Notifying patients about a healthcare information breach requires a "difficult balancing act" by entities to ensure that risks are not exaggerated, says attorney Robert Belfort, an expert in HIPAA compliance, fraud and abuse.
As legal issues surrounding data breaches become increasingly complex, more organizations are turning to attorneys for post-breach response, says Lisa Sotto, a managing partner for New York-based law firm Hunton & Williams.
Healthcare organizations should carefully document all necessary breach investigation and notification actions and responsibilities to avoid chaos when an incident occurs, says Dawn Morgenstern, privacy official at the Walgreens national drugstore chain.
A key to developing a successful data breach prevention, detection and notification program is to gain buy-in from senior management and board members, says Bob Krenek of ExperianÂ® Data Breach Resolution.
The ongoing delay in the release of final versions of HIPAA modifications and the HIPAA breach notification rule makes it more difficult for healthcare organizations to set information security investment priorities, says hospital privacy officer Kari Myrold.
Virtual Radiologic Professionals, LLC notified individuals about a stolen laptop taken from an employee's car. By corporate policy, the laptop's hard drive was supposed to be encrypted, but something went wrong.
Sutter Health, an integrated delivery system that was in the process of encrypting all its desktop computers, reports that a device that had not yet been encrypted was recently stolen, affecting more than 4.2 million patients.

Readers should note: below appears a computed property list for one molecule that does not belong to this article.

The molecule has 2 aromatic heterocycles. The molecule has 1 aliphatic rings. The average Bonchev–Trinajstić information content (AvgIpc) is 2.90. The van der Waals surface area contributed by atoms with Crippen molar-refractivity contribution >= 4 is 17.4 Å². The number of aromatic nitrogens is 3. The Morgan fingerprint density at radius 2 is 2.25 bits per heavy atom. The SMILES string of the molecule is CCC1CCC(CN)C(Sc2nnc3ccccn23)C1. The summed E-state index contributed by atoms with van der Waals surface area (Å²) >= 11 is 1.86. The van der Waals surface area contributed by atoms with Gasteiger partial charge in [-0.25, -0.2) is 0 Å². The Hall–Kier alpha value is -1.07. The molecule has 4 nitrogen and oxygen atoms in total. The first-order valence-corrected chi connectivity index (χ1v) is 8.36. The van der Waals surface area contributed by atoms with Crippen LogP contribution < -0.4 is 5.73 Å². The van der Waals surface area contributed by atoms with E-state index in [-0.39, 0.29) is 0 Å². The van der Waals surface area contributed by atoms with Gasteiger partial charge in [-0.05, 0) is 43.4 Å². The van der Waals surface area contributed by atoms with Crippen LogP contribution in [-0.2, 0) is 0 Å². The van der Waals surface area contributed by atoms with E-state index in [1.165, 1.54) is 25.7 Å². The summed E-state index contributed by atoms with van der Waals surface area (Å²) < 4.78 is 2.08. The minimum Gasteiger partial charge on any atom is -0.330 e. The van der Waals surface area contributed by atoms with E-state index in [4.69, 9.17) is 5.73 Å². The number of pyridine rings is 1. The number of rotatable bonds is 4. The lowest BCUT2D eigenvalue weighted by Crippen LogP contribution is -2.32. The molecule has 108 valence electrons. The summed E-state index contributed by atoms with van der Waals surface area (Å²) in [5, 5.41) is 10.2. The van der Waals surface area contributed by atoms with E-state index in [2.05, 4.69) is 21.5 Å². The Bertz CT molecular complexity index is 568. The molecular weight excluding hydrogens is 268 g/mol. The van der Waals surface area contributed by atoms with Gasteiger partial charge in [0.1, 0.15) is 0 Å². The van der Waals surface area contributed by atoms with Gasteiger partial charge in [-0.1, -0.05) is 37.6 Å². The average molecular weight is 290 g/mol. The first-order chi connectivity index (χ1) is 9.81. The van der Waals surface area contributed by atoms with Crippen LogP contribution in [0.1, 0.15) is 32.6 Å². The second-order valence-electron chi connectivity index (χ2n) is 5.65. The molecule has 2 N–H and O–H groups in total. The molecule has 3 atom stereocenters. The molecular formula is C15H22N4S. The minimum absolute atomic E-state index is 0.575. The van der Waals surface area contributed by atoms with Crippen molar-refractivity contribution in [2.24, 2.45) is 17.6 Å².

Servers at Virginia Commonwealth University were recently hacked, potentially exposing Social Security numbers for more than 176,000 faculty, staff, students and affiliates at the university and the VCU Health System.
Just four months after agreeing to pay an $865,000 penalty for a series of HIPAA violations, UCLA Health System has revealed a breach incident involving the theft of an external hard drive from a former employee's home.
A health and financial information breach that may have affected as many as 10,000 patients at a Kansas hospital illustrates yet again that the actions of a business associate's subcontractor can have a major potential impact on patient privacy.
One reason why so many healthcare organizations are not well-prepared to counter security threats is that "key leadership has not bought into the whole process," says Bob Krenek of ExperianÂ® Data Breach Resolution.
Penetration tests that demonstrate how an unauthorized user could gain access to patient information can be effective in winning support for a bigger information security budget, says David Kennedy of Diebold, Incorporated.
TRICARE, the military health program, has directed its business associate, Science Applications International Corp., to offer one year's worth of free credit monitoring and restoration services to the 4.9 million affected by a recent breach.